Thanks to Gameinformer.com & Gamesindusty.biz:
“Aaron Greenberg, Xbox group product manager, recently clarified that Microsoft isn’t trying to trick people into thinking they are spending less on games with their points system. He also mentioned that they may begin advertising the price for downloadable items in dollars alongside the MS Points price.
“We never intended to mislead people,” Greenberg said in a chat with G4. “We want to be transparent about it, and so it is something that we’re looking at.
“How can we be more transparent and let people see it in actual dollars? You’ve got to think that we have one service that we’re offering around the world. The nice thing about Points is that no matter if you’re on the JPY or the EUR or the USD – something that’s 200 Points is 200 Points everywhere around the world.”
Greenburg goes on to explain that there are technical hoops to jump through in order to localize pricing, considering you much customize the price tag for each country along with their currency fluctuations. He also mentioned plans to expand Xbox Live users’ friends list beyond the 100 cap.
“Exactly when that happens I can’t say because there’s some technical requirements tied to it. But I can tell you that, just like consumers, I share the same frustration and I, too, want more than 100 friends, and so know that we all want that and that we are working on getting that fixed.”
Somewhat interesting article on the state of MS points (the points used to buy all things from the Xbox Live Marketplace). Let’s be honest here though, MS points are misleading, and can also be confusing when you’re going to add points to your account. First though, let’s take a look at why they’re misleading.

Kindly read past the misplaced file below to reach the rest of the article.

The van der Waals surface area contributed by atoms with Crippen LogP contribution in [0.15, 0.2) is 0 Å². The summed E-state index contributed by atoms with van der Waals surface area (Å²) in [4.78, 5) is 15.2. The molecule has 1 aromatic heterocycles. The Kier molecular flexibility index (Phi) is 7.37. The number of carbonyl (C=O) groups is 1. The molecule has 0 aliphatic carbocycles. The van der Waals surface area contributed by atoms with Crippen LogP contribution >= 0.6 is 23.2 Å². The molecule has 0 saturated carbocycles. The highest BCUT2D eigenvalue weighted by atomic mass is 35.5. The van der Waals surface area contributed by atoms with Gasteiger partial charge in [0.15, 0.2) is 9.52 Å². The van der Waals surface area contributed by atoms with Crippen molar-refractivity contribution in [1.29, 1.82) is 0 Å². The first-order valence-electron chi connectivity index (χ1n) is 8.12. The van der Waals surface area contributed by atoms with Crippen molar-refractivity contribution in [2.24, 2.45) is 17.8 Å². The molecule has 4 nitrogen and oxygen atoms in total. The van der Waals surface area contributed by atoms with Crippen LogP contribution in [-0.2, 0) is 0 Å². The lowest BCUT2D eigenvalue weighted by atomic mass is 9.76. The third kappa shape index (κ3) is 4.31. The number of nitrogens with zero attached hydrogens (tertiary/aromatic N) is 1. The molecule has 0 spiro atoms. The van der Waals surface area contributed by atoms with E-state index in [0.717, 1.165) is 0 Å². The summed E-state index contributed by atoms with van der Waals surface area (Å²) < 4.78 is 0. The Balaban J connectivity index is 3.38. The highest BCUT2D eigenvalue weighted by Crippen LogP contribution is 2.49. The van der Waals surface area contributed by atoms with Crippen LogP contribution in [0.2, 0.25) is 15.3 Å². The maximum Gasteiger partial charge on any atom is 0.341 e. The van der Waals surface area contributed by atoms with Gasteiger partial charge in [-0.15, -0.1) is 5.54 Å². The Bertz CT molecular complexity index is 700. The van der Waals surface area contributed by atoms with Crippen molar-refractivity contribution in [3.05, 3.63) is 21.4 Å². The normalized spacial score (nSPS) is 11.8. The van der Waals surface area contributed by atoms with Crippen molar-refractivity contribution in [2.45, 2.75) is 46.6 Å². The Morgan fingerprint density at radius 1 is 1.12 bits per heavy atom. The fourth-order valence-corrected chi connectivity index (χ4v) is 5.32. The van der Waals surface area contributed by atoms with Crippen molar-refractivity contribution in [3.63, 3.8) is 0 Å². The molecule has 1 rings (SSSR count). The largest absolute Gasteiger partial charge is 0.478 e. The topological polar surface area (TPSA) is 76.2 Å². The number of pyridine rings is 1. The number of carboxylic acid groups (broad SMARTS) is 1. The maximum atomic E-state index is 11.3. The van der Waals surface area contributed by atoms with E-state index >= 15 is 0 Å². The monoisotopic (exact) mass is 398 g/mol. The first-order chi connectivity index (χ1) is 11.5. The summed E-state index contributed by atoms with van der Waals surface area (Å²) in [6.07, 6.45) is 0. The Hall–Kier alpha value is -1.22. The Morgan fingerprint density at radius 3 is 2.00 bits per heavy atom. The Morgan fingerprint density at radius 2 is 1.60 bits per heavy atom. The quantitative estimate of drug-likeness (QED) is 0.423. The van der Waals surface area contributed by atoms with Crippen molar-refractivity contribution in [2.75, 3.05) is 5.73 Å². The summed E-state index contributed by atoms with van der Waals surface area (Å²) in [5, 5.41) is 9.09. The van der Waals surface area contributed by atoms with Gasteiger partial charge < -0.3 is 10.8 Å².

The best way to explain it is by using the Nintendo approach to how their Wii points work. A Wii point, costs one penny. So, if you wanted one thousand points, you’d pay ten bucks. Pretty simple. There’s no confusion when determining how many points you want. You know exactly how much money you’re putting onto your account for points.
The MS system goes that for one dollar, you get eighty points. So if you buy eight hundred points, you’re paying ten bucks in real-world currency (not eight bucks that you would spend on the Wii). Here’s a great example of how they’re misleading. You can buy say a song from Zune for seventy nine points, but in reality you just paid ninety nine cents. So you think you’re saving money, since it’s only seventy nine points, but you actually spent a buck. I’m not complaining about the price of songs or games (that’s a different article), but they could at least show the real world cost so you don’t think you’re saving money. This is why it gets confusing.
While Nintendo obviously has the best system for points, MS seems to want to confuse people when they purchase points. Why not have it at one point equals a penny? Screw it, copy the formula from Nintendo, so people don’t have any confusion about how much they’re getting for their money.
Another issue with the point system is that you can’t just buy however many points you need. Instead you’re forced to buy points in blocks. So let’s say that you bought a game and have three hundred points left, and you just need another hundred to get one more game, rather then being able to add those extra points you’re forced to buy more then you need. While some people have no issue with this, since they buy a lot of games or DLC (you can look at it like a bank account), I’d rather have the option of choosing how many points I buy at a time rather then buying a whole block. Giving the gamers the ability to purchase however many points they want instead of buying in bulk is a step in the right direction, hopefully this happens sooner then later.
The only way to fully fix the issue with the misleading points would require a drop in the price, or upping the price to even everything out. That’s just not going to happen anytime soon. Gamers are in a corner so to speak with the issue, some are just buying however many they need, while others are not buying at all.
As for having more people on the friends list, I’m in the middle with the issue. I have around seventy friends on my list that I barely play games with or even talk to. Personally, I don’t mind there being a cap, but that’s just me.